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Brexit in the time of Trump

by Sam Ashworth-Hayes | 14.11.2016

It is true that governments have to deal with the foreign leaders that exist, not the ones they would like, and that this applies above all to the UK’s handling of a Trump presidency. Yet when doing so, realism is essential. The fall of the White House into the hands of professed protectionists puts Britain at a big disadvantage, however “special” a relationship Nigel Farage and others may think we can have.

The dominant initial effect of a Trump presidency will be uncertainty. Trump campaigned on a slew of outrageous policy statements that were proffered one day and retracted the next. What remained was always “negotiable”. Yet some of his positions looked and sounded firm, for his position on them was consistent. One was his stance on immigration, whether or not ground on the wall with Mexico is ever broken. The other was his view of trade.

In that combination, you might say, he stands close to the Brexiteers. The hard Brexit so many want is also about taking back control of borders. Yet all but Farage claim to want to do so in the cause of freer trade. They want to leave the world’s largest trade bloc and replace all the EU’s existing trade deals with ones they claim will be freer. That is not Trump’s stance.

Trump’s election has almost certainly killed off the Trans-Pacific Partnership. He has threatened to pull out of the World Trade Organization, threatened to ramp up tariffs against China, pledged to renegotiate NAFTA – and threatened to pull out of that too.

The US has been the most powerful champion of free trade for decades. But Trump rails that free trade has emasculated the US economy. If he sets America on a path to protectionism, others may well follow. For a trading nation such as Britain, this could be particularly bad news.

If there is some hope for Britain in this, it lies in the targeting of Trump’s comments. His animosity towards free trade appears to be motivated by the size of America’s trade deficits, and the idea that partner nations undercut American wages — which Britain surely doesn’t. With US wages now rising at their fastest rate in a decade and unemployment now low, he may not treat protectionism as a priority until or unless a recession intervenes in the US.

On security too, Trump undermines old certainties. His apparent coolness towards NATO puts a cornerstone of British security at risk, and could destabilise Europe’s eastern border. While some commentators have suggested this will play into our hands, any nominal gain in leverage will be offset by geopolitical instability.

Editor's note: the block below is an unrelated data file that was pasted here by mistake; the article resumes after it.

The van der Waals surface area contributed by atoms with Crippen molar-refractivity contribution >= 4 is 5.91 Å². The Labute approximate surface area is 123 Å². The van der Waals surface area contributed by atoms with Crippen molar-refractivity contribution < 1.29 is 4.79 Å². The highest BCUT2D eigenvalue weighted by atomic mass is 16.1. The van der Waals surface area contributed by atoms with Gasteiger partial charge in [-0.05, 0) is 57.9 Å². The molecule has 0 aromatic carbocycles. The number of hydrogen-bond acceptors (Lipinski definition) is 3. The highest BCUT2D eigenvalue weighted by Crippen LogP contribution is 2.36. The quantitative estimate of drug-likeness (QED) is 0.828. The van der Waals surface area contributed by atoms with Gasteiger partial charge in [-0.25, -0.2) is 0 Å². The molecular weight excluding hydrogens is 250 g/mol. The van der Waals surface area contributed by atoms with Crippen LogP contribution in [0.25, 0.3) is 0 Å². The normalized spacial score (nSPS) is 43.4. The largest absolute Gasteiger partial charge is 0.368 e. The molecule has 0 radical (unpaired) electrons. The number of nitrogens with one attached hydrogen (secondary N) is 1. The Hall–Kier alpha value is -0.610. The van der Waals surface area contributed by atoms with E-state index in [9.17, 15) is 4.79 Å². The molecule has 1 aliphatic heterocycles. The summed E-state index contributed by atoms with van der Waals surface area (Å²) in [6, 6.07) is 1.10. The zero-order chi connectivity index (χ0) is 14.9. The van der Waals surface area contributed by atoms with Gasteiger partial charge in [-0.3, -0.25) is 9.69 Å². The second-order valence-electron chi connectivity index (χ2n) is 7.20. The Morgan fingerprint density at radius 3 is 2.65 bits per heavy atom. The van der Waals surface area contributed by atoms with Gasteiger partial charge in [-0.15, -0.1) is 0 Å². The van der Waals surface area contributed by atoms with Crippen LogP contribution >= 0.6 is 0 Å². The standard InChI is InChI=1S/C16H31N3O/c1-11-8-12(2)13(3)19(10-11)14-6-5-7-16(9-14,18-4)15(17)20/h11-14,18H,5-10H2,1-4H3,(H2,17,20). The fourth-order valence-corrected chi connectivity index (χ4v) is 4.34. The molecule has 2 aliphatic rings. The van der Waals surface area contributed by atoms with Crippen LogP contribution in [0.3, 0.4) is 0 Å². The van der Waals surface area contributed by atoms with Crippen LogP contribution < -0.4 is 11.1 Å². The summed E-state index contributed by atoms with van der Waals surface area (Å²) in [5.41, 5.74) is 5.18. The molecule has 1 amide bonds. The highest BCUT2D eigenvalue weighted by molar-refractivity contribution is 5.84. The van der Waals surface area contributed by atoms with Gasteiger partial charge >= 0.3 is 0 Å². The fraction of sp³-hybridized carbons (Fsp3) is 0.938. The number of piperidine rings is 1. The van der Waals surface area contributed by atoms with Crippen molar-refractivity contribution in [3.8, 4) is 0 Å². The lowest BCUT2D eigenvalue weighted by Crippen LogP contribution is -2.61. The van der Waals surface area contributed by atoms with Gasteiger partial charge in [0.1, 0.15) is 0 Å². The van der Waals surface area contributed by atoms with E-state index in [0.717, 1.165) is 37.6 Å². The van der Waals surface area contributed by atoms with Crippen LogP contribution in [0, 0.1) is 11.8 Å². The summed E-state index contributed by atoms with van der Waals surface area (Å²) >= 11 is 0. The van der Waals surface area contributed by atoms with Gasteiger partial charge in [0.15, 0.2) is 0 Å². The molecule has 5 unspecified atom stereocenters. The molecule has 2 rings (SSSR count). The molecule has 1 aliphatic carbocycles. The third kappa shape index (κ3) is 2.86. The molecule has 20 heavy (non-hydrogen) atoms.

More broadly, it will be interesting to see precisely what Moscow makes of the president-elect. Putin has thrived on being unpredictable, but that might not be a viable strategy with Trump. The greatest danger is that Trump remains committed to NATO but gives the impression that he is not, leaving room for a miscalculation that could pitch Russia into conflict with the West.

The damage Trump could do does not stop here. His defining feature is a lack of respect for the rule-based international order from which Britain derives so much benefit. For a man who has endorsed torture and promised to tear up global agreements like the nuclear deal with Iran, it not far-fetched to imagine the next US president attempting to use the apparatus of the state against his political opponents.

A world with Donald Trump as president is likely to turn protectionist when we want to sign new trade deals. It will be unstable when we need stability. It may see the global rules disintegrate when we need to rely on them. And it will be a world where Britain, having cut its ties with the EU, finds itself relatively isolated on the world stage. Under these circumstances, the only prudent course of action is to delay triggering article 50 until we know more fully where we stand.

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Edited by Alan Wheatley and Bill Emmott

Tags: , , Categories: Articles, Post-Brexit